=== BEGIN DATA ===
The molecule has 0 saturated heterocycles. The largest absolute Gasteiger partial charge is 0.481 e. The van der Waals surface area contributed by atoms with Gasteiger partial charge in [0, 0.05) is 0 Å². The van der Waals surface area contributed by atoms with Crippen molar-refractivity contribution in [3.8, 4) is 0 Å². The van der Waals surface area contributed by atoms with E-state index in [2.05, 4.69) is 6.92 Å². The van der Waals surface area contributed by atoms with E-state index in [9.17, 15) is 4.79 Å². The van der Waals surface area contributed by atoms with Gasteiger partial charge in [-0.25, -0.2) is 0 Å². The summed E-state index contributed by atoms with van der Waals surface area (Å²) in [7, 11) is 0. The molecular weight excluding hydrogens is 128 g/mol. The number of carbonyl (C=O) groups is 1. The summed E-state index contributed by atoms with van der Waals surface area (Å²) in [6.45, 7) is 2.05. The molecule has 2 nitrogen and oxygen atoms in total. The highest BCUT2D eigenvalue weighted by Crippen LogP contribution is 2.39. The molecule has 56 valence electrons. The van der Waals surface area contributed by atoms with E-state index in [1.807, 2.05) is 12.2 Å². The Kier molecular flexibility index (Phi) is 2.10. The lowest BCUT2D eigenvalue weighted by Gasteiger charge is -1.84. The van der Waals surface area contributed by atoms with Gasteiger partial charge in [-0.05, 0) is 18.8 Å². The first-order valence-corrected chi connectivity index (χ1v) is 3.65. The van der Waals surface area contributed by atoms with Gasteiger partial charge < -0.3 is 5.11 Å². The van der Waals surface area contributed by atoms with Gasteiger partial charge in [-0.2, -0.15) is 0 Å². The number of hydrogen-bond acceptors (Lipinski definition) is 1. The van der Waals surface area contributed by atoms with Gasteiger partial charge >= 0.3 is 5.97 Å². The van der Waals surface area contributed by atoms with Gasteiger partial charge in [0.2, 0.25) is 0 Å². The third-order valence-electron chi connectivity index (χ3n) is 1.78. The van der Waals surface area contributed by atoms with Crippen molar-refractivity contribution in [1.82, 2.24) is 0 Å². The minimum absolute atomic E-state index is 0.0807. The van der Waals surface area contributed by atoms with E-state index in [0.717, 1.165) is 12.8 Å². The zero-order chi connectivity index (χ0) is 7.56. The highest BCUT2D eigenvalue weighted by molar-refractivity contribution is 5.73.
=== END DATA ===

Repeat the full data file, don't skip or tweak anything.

The molecule has 0 saturated heterocycles. The largest absolute Gasteiger partial charge is 0.481 e. The van der Waals surface area contributed by atoms with Gasteiger partial charge in [0, 0.05) is 0 Å². The van der Waals surface area contributed by atoms with Crippen molar-refractivity contribution in [3.8, 4) is 0 Å². The van der Waals surface area contributed by atoms with E-state index in [2.05, 4.69) is 6.92 Å². The van der Waals surface area contributed by atoms with E-state index in [9.17, 15) is 4.79 Å². The van der Waals surface area contributed by atoms with Gasteiger partial charge in [-0.25, -0.2) is 0 Å². The summed E-state index contributed by atoms with van der Waals surface area (Å²) in [7, 11) is 0. The molecular weight excluding hydrogens is 128 g/mol. The number of carbonyl (C=O) groups is 1. The summed E-state index contributed by atoms with van der Waals surface area (Å²) in [6.45, 7) is 2.05. The molecule has 2 nitrogen and oxygen atoms in total. The highest BCUT2D eigenvalue weighted by Crippen LogP contribution is 2.39. The molecule has 56 valence electrons. The van der Waals surface area contributed by atoms with E-state index in [1.807, 2.05) is 12.2 Å². The Kier molecular flexibility index (Phi) is 2.10. The lowest BCUT2D eigenvalue weighted by Gasteiger charge is -1.84. The van der Waals surface area contributed by atoms with Gasteiger partial charge in [-0.05, 0) is 18.8 Å². The first-order valence-corrected chi connectivity index (χ1v) is 3.65. The van der Waals surface area contributed by atoms with Gasteiger partial charge < -0.3 is 5.11 Å². The van der Waals surface area contributed by atoms with Gasteiger partial charge in [-0.2, -0.15) is 0 Å². The number of hydrogen-bond acceptors (Lipinski definition) is 1. The van der Waals surface area contributed by atoms with Gasteiger partial charge >= 0.3 is 5.97 Å². The van der Waals surface area contributed by atoms with Gasteiger partial charge in [0.2, 0.25) is 0 Å². The third-order valence-electron chi connectivity index (χ3n) is 1.78. The van der Waals surface area contributed by atoms with Crippen molar-refractivity contribution in [1.82, 2.24) is 0 Å². The minimum absolute atomic E-state index is 0.0807. The van der Waals surface area contributed by atoms with E-state index in [0.717, 1.165) is 12.8 Å². The zero-order chi connectivity index (χ0) is 7.56. The highest BCUT2D eigenvalue weighted by molar-refractivity contribution is 5.73.